New Hemp Farmers Might Learn an Expensive Lesson This Crop Year
Farmers who decided to venture in hemp cultivation, harvest, and processing for the first time due to the crop’s boom may suffer huge losses this crop year, according to experts.
To help farmers from being affected by depressed markets, crop tariffs, and low prices, Congress decided to legalize industrial hemp cultivation and harvest.
However, hemp growing has become so successful that there is already more than 300% acreage this year, industry advocates say. The crop lawmakers intended to help growers may very well cause small farming businesses to close.
Michael Brubeck, CEO of a hemp processing and extraction firm called Centuria in Carson City, Nevada, said that the unfolding economic conditions might result in an attrition rate of 95% at the farm level.
He also stated that speculation and artificial scarcity influence the movement of the hemp market, which is mostly due to the restrictions set in place before the 2018 Farm Bill. Also, new farmers having no experience with hemp are converting 100% of their licensed acreage to hemp.
Hemp farmers, processors, and consultants see an oversupply of the said crop. Experts say it’s because small farmers did not establish a harvest plan and no viable contract to sell plants. Furthermore, inexperienced farmers also found out that hemp is challenging to grow and harvest.
Brian Griffin, supply manager for Colorado-based extraction company Mile High Labs, said that farmers worried about planting quickly and obtaining genetics, so they delayed planning for other aspects to September or October.
He also stated that some farmers could not get the help they expected from third-party companies to harvest, dry and bag their crops.
Griffin said that small farmers might end getting hurt by this turn of events, with potential pullbacks from the small farmers this year.
Problems in processing
In Tennessee, hemp farmers saw a 1,5000% increase to 3,600 wherein some hundred of them attempting to break through the processing industry. Many of those didn’t go well, says Harold Jarboe, a consultant for Nashville-based CBD and hemp company Tennessee Homegrown.
Jarboe noted that this growing season was a mix of greed, arrogance, and ignorance for many farmers.
Those who survive the initial challenges like extreme weather, labor shortage, or inconsistent genetics may still face other difficulties, particularly in reneged prices and contracts by processors taking advantage of the situation.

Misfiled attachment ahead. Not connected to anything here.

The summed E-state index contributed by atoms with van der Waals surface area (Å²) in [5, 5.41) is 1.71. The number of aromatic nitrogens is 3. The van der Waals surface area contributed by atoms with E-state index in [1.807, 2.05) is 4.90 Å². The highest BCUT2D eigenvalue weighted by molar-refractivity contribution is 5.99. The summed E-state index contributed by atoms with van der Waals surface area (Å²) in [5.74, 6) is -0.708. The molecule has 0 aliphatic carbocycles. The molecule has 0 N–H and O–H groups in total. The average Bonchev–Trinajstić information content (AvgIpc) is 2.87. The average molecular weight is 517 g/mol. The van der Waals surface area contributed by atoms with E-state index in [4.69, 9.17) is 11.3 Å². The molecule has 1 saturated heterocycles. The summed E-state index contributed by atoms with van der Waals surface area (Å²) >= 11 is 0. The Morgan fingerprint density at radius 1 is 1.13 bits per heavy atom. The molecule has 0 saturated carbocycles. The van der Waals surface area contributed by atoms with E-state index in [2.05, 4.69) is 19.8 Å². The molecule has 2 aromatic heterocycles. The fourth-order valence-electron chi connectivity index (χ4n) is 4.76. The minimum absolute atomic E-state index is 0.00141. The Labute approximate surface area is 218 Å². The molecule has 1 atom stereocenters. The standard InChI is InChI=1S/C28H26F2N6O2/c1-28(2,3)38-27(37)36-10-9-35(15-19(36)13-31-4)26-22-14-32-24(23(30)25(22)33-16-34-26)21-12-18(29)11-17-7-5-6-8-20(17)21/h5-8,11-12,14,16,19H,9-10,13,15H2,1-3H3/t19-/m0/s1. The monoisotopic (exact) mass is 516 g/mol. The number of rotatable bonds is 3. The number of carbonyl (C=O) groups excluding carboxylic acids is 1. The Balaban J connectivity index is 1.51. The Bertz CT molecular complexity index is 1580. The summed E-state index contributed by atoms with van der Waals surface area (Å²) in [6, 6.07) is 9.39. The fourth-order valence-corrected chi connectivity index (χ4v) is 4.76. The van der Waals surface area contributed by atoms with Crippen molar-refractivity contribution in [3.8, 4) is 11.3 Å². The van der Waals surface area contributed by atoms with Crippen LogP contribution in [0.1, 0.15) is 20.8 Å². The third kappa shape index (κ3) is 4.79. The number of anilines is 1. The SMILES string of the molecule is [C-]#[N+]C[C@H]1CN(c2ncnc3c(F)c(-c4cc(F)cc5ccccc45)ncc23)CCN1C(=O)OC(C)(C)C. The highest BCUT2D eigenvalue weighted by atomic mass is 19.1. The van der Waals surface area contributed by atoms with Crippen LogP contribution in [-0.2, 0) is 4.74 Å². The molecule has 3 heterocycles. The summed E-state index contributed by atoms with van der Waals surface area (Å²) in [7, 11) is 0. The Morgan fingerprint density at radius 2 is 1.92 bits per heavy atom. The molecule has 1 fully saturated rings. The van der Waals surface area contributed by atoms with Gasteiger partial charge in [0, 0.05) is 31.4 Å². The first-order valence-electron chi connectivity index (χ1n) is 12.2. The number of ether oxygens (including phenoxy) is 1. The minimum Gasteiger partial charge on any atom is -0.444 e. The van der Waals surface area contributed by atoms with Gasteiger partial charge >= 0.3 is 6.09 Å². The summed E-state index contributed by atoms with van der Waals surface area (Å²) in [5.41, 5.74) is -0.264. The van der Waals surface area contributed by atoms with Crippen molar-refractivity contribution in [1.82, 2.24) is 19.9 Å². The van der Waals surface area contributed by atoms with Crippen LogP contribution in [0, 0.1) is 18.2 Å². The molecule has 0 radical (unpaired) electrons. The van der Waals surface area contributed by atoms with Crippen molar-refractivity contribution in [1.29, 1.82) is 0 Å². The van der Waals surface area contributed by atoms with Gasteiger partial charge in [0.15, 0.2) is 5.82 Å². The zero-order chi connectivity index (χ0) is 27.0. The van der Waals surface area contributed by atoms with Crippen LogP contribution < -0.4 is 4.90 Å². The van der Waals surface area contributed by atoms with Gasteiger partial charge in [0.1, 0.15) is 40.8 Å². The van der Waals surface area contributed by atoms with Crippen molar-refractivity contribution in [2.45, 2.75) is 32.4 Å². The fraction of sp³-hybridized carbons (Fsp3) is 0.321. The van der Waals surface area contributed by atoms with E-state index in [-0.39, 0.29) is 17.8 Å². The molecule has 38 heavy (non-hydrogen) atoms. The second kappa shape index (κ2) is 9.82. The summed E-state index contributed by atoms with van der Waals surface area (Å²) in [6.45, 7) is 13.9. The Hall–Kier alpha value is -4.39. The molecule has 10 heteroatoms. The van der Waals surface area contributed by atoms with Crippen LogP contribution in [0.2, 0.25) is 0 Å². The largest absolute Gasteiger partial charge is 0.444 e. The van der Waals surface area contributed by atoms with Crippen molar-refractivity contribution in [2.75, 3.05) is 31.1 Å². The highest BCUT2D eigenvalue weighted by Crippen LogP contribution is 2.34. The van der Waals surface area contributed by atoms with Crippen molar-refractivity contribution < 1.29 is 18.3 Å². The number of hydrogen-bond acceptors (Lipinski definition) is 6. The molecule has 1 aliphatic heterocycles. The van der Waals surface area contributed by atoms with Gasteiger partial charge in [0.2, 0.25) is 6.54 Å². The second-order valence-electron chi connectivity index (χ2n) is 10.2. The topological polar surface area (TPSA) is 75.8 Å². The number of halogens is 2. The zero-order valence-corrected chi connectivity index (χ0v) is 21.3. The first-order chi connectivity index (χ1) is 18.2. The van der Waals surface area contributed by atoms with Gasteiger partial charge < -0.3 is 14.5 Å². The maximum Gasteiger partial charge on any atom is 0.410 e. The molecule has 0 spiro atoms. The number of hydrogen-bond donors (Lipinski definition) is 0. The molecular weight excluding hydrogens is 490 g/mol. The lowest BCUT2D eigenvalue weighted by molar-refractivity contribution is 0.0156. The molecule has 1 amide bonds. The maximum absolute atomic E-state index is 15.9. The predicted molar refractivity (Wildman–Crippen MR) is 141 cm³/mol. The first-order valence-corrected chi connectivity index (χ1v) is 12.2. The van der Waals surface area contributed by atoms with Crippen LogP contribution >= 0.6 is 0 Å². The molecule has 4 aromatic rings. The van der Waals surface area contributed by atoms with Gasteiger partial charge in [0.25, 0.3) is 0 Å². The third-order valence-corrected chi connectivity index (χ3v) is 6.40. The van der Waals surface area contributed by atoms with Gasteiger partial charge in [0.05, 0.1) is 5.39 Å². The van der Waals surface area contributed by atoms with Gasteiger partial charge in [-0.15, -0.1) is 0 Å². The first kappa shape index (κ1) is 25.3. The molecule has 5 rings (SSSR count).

Many of the processors gave only verbal agreements, stating they will pay a certain amount for all the produce. However, new processors tend to overestimate their capacity and underestimate costs, Jarboe explains.
He further said that the demand does not matter if there are not enough processors to do the job. Also, there is still no established baseline such as the stock market price for hemp, which some processors know and abuse.
Brubeck stated that hemp firms might fire-sale their produce to recover on losses, especially now that an oversupply is happening.
For farmers who can store their hemp until February or March of next year may obtain better prices than selling it this November or December, according to Jarboe.
Free market or regulated cultivation?
Many states do not require harvest plans from farmers for hemp crops.
In Kentucky, the requirement to secure a proof of contract before farmers can grow hemp has been dropped.
Brian Furnish, the hemp farmer, and consultant from Cynthiana stated that the government does not enforce buying contracts anymore, which hinders farmers from exercising due diligence.
A word from the Kentucky Department of Agriculture officials commented that the said change in regulation is a “natural transition” from the phase of research to full commercialization.
Sean Southard, the KDA spokesman, stated in an email that the free market allows farmers to handle business decisions such as how and when they move their hemp to the market.
Furnish, however, believes that securing a contract before being granted a license can help eliminate the oversupply of the crop.